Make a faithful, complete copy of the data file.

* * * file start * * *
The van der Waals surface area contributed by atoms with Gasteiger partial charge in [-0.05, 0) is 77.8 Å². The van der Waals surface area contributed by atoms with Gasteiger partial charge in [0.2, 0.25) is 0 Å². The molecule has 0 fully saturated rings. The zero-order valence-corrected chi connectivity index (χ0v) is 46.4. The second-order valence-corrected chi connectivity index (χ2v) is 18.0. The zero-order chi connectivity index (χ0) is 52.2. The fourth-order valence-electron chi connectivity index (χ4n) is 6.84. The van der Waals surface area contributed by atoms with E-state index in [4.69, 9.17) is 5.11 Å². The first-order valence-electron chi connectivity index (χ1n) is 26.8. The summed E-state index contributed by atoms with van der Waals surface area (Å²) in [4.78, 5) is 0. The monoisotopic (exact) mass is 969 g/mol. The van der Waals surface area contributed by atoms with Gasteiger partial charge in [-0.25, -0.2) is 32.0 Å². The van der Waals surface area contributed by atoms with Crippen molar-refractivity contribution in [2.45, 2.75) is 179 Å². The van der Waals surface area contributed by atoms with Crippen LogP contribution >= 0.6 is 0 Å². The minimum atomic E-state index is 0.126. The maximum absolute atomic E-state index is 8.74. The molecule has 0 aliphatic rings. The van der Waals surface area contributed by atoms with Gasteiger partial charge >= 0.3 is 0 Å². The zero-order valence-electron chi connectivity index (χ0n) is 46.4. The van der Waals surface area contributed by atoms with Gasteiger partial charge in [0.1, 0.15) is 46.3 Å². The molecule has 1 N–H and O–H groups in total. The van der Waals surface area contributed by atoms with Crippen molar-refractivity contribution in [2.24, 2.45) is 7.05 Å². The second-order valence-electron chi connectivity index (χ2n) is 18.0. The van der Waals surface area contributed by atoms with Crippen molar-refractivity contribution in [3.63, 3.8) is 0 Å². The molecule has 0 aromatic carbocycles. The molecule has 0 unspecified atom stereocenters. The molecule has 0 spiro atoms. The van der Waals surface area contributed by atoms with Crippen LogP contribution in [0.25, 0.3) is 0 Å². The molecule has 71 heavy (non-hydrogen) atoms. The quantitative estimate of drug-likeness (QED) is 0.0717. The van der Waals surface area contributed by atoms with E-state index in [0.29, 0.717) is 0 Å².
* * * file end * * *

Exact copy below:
The van der Waals surface area contributed by atoms with Gasteiger partial charge in [-0.05, 0) is 77.8 Å². The van der Waals surface area contributed by atoms with Gasteiger partial charge in [0.2, 0.25) is 0 Å². The molecule has 0 fully saturated rings. The zero-order valence-corrected chi connectivity index (χ0v) is 46.4. The second-order valence-corrected chi connectivity index (χ2v) is 18.0. The zero-order chi connectivity index (χ0) is 52.2. The fourth-order valence-electron chi connectivity index (χ4n) is 6.84. The van der Waals surface area contributed by atoms with E-state index in [4.69, 9.17) is 5.11 Å². The first-order valence-electron chi connectivity index (χ1n) is 26.8. The summed E-state index contributed by atoms with van der Waals surface area (Å²) in [4.78, 5) is 0. The monoisotopic (exact) mass is 969 g/mol. The van der Waals surface area contributed by atoms with Gasteiger partial charge in [-0.25, -0.2) is 32.0 Å². The van der Waals surface area contributed by atoms with Crippen molar-refractivity contribution in [2.45, 2.75) is 179 Å². The van der Waals surface area contributed by atoms with Crippen LogP contribution >= 0.6 is 0 Å². The minimum atomic E-state index is 0.126. The maximum absolute atomic E-state index is 8.74. The molecule has 0 aliphatic rings. The van der Waals surface area contributed by atoms with Gasteiger partial charge >= 0.3 is 0 Å². The zero-order valence-electron chi connectivity index (χ0n) is 46.4. The van der Waals surface area contributed by atoms with Gasteiger partial charge in [0.1, 0.15) is 46.3 Å². The molecule has 1 N–H and O–H groups in total. The van der Waals surface area contributed by atoms with Crippen molar-refractivity contribution in [2.24, 2.45) is 7.05 Å². The second-order valence-electron chi connectivity index (χ2n) is 18.0. The van der Waals surface area contributed by atoms with Crippen molar-refractivity contribution in [3.63, 3.8) is 0 Å². The molecule has 0 aromatic carbocycles. The molecule has 0 unspecified atom stereocenters. The molecule has 0 spiro atoms. The van der Waals surface area contributed by atoms with Crippen LogP contribution in [0.25, 0.3) is 0 Å². The molecule has 71 heavy (non-hydrogen) atoms. The quantitative estimate of drug-likeness (QED) is 0.0717. The van der Waals surface area contributed by atoms with E-state index in [0.29, 0.717) is 0 Å².